Erica Macklin stood on Cox Bay in Tofino and cried.
But it wasn’t tears of sadness or sorrow that were running down the Steveston mom’s face; the raw emotion was that of pure, unbridled joy.
It was the sight of Macklin’s two sons – Lexx, 15, and Charlie, 7 – being at one with the surf and being released, even temporarily, from the daily pain that is living with autism.
Both boys are autistic and, although described as “high-functioning,” have different and profound behavioural challenges.
On the surfboard, however – thanks to the SUPA Society, sponsors and a team of surfing instructors and behavioural interventionists – their baggage was lifted at the Surf's Up event.
“My boys can be anxious and very tense,” Macklin told the Richmond News.
“My older son, especially, has had a very difficult time. He is a gifted learner, but only goes to school part-time and does the rest online.
“But when he walked into the water, I could see his shoulders relaxing. And after a couple of runs at it, he could stand.
“Everyone was cheering in the water and everyone on the beach was cheering. I think it gave him a great sense of achievement and a great sense of self.
“I just stood on the beach crying. My older son doesn’t smile that much. He did that day.”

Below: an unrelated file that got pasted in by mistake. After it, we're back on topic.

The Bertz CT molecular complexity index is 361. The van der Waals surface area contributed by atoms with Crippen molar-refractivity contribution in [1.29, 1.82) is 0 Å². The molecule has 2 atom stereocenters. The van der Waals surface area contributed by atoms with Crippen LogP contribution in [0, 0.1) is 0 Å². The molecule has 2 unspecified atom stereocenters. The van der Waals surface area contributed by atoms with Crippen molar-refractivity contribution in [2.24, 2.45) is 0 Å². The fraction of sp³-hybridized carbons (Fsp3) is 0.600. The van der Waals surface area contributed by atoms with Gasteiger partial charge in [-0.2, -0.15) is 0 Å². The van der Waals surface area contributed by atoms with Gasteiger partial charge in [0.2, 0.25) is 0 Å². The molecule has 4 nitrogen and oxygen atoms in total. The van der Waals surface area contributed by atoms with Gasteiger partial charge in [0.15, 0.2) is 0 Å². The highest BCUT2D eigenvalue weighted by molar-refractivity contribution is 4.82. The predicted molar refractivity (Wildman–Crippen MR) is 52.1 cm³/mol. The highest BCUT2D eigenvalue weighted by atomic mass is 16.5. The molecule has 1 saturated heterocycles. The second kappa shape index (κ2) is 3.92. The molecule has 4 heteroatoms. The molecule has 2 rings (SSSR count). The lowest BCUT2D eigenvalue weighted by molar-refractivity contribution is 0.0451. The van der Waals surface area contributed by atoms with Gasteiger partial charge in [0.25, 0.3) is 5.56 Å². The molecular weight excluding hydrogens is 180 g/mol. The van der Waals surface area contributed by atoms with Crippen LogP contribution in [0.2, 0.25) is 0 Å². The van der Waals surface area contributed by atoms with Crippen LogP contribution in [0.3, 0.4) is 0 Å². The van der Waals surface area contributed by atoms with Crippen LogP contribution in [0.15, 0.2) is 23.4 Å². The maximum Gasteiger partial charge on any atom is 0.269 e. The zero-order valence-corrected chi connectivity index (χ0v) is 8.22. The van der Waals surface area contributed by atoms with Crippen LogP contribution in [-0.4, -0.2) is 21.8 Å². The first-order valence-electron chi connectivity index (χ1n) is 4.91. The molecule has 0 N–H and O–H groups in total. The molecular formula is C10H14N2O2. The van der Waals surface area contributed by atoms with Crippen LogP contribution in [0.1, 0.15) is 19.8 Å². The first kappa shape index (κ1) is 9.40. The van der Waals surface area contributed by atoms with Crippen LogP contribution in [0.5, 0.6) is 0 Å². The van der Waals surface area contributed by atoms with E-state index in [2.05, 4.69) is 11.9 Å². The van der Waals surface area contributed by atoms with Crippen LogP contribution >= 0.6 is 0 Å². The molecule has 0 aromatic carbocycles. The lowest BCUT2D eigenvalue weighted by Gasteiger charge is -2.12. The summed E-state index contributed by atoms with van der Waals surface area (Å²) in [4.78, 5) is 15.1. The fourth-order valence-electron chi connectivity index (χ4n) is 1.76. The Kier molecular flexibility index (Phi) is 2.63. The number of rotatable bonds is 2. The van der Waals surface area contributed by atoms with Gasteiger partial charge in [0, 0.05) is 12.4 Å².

Macklin said, initially, she was trying to hide her sobbing eyes from the crowd, “but then I realized other parents were crying as well.”
“(Charlie) was beaming the whole time; he was so happy. What you don’t see in the pictures, however, is the walk to the beach.
“He was crying and shaking and having a meltdown. And afterwards, it was the same. He gets overwhelmed by things.
“But for those few hours, he was completely free.”
The SUPA Society was established in 2012 by Richmondite Dennis Nerpio and Rip Curl Canada after Nerpio took his autistic son surfing in Tofino.
The premise, according to the society, is to “offer a unique experience for children and families who face the ongoing challenges of living with autism.”
And since 2012, over two days in Tofino in early September, the society and its sponsors host dozens of families living with autism.
The kids with autism get to go surfing in the morning and then the siblings can join in the fun in the afternoon.
This year, the Wildside Grill provided lunch and Long Beach Lodge provided dinner.
Macklin said she found out about the event while on an education program and one of people on the course was from Tofino.
“I signed up last year for the event, but didn’t make it in. This year, we did,” she said.
“The one thing that you hope for your kids is that they’re happy. So when you see them struggling, it’s very hard.
“But this showed them that it’s possible to feel this way. I wanted to tell my story, as this could benefit so many other families.”